The Commission’s approach has been to separate AI, and corresponding requirements, according to risk level. It starts with “Prohibited AI”, which has been classified by the Commission as being off-limits due to its exceptional risk. It is what many of us would consider the “too far” tier, which includes technology like biometric facial recognition in public spaces, or social scoring by authorities.

The Commission identifies certain AI as being “Low-Risk” and “Minimal Risk”. Technology within this tier only needs to meet basic transparency obligations in order to be compliant with the proposal. These are things like chat bots, spam filters, or video games that use AI to emulate realistic human player behavior.

The principal focus of the proposal is “High-Risk AI”, examples of which have been provided under Annex III of the proposal as being:

  • AI related to biometric identification and categorisation of natural persons;
  • management and operation of critical infrastructure; education and vocational training;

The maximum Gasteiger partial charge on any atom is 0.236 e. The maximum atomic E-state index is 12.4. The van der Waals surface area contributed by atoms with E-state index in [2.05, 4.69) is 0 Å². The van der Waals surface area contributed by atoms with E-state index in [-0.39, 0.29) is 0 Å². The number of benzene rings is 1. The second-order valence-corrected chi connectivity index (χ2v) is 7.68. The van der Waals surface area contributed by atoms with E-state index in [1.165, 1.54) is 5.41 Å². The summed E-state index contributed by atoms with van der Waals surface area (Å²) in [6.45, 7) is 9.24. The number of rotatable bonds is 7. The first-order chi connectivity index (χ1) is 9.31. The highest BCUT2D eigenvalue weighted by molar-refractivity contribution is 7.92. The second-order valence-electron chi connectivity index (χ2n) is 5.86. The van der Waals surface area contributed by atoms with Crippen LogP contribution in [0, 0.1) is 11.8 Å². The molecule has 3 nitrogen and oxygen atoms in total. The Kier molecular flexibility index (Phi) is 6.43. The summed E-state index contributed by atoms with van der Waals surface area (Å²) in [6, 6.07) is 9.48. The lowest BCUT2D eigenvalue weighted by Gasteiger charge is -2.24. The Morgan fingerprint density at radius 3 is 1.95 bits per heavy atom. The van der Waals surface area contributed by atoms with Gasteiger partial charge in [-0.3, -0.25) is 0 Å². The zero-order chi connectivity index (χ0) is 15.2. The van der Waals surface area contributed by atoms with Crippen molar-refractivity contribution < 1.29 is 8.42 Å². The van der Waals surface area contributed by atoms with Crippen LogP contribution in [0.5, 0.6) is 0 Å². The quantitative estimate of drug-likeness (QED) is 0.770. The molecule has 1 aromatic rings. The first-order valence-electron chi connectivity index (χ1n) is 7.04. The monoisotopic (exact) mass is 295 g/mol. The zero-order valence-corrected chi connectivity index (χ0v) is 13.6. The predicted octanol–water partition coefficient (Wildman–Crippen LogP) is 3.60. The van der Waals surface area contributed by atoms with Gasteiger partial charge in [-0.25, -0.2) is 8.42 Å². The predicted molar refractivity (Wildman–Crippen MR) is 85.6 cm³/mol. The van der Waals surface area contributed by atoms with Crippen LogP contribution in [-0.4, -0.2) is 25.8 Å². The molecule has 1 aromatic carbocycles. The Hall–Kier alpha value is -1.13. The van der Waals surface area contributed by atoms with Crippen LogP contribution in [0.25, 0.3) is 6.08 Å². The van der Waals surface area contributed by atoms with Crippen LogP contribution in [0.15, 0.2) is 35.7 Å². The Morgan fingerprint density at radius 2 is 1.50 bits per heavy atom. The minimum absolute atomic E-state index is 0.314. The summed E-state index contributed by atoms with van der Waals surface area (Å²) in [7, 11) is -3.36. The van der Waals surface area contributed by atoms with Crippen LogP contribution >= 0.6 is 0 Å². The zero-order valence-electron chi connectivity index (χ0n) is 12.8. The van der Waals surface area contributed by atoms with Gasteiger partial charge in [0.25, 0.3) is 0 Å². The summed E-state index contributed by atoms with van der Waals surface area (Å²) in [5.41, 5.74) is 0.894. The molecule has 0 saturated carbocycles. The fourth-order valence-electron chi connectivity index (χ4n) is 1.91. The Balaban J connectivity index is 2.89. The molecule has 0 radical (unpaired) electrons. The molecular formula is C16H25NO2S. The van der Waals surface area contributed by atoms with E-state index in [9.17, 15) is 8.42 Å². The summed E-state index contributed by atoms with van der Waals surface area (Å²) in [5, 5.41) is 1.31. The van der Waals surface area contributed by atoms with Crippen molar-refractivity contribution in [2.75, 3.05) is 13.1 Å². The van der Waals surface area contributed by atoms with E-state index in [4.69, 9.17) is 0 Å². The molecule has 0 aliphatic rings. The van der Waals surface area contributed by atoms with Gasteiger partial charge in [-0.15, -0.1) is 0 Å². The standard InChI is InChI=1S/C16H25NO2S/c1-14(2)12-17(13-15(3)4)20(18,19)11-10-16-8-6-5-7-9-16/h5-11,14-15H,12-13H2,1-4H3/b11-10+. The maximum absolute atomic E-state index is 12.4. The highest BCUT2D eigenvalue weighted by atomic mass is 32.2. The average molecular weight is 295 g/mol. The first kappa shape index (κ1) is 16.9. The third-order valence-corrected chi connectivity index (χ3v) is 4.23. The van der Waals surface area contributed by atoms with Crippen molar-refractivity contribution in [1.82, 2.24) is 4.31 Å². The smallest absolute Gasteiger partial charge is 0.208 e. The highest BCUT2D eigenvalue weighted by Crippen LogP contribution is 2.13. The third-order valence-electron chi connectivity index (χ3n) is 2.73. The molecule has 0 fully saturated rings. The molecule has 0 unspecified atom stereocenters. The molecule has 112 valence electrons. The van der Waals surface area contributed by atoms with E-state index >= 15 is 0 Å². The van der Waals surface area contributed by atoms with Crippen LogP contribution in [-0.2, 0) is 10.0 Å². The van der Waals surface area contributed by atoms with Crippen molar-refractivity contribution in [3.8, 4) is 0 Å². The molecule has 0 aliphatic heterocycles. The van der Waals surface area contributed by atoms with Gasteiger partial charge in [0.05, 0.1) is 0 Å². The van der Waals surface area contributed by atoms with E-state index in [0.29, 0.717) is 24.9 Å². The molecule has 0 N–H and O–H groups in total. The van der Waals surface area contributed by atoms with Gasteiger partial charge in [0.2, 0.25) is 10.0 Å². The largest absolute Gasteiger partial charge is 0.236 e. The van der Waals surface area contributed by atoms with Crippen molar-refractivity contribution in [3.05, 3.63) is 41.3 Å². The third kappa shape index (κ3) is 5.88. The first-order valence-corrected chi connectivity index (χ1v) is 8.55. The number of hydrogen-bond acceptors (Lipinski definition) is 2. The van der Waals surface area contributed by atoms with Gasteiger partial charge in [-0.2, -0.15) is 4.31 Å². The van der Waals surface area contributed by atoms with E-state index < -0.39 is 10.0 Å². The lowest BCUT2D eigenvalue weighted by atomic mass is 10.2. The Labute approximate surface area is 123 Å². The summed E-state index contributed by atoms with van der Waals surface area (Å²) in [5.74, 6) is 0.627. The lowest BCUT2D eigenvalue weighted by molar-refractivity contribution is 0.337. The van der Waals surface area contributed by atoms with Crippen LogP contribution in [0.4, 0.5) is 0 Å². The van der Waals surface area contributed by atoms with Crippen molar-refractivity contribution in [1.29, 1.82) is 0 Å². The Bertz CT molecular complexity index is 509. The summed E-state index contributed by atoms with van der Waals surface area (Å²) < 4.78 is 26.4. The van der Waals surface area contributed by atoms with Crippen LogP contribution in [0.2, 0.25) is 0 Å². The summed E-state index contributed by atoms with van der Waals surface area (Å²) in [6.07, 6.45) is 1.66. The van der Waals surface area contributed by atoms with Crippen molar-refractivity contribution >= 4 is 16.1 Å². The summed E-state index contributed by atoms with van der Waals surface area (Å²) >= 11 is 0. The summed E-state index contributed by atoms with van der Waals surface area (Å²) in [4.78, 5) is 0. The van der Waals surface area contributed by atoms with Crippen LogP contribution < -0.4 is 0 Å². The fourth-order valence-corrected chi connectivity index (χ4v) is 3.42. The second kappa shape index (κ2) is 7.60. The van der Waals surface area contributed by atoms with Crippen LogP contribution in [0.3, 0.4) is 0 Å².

• employment, works management and access to self-employment;
  • access to and enjoyment of essential private services and public services and benefits;
  • law enforcement; migration, asylum and border control management;
  • and administration of justice and democratic processes.

While it is dependent on how further guidance defines Annex III, it is possible that Annex III 5(b) is intended to include certain Insurtech products. It is also important to note that this list is dynamic, and may be updated by the Commission to capture future or newly identified systems determined to be High-Risk – which is why we will be regularly monitoring developments.


What are the requirements?

Under the proposal, providers of high-risk AI systems must implement a number of requirements, such as: having a risk management system, performing data governance practices, maintaining technical documentation and record keeping, and ensuring the provision of transparent information to users of their systems (Article 16).  In addition to product-centric requirements, AI providers must also ensure that they have a quality management system in place, that they perform ‘conformity assessments’ and keep automatically generated logs. Providers must also affix a CE marking to high-risk AI systems (or documentation) to indicate their conformity. If non-compliance with any of the requirements is identified, providers must inform the appointed authorities and take any necessary corrective actions.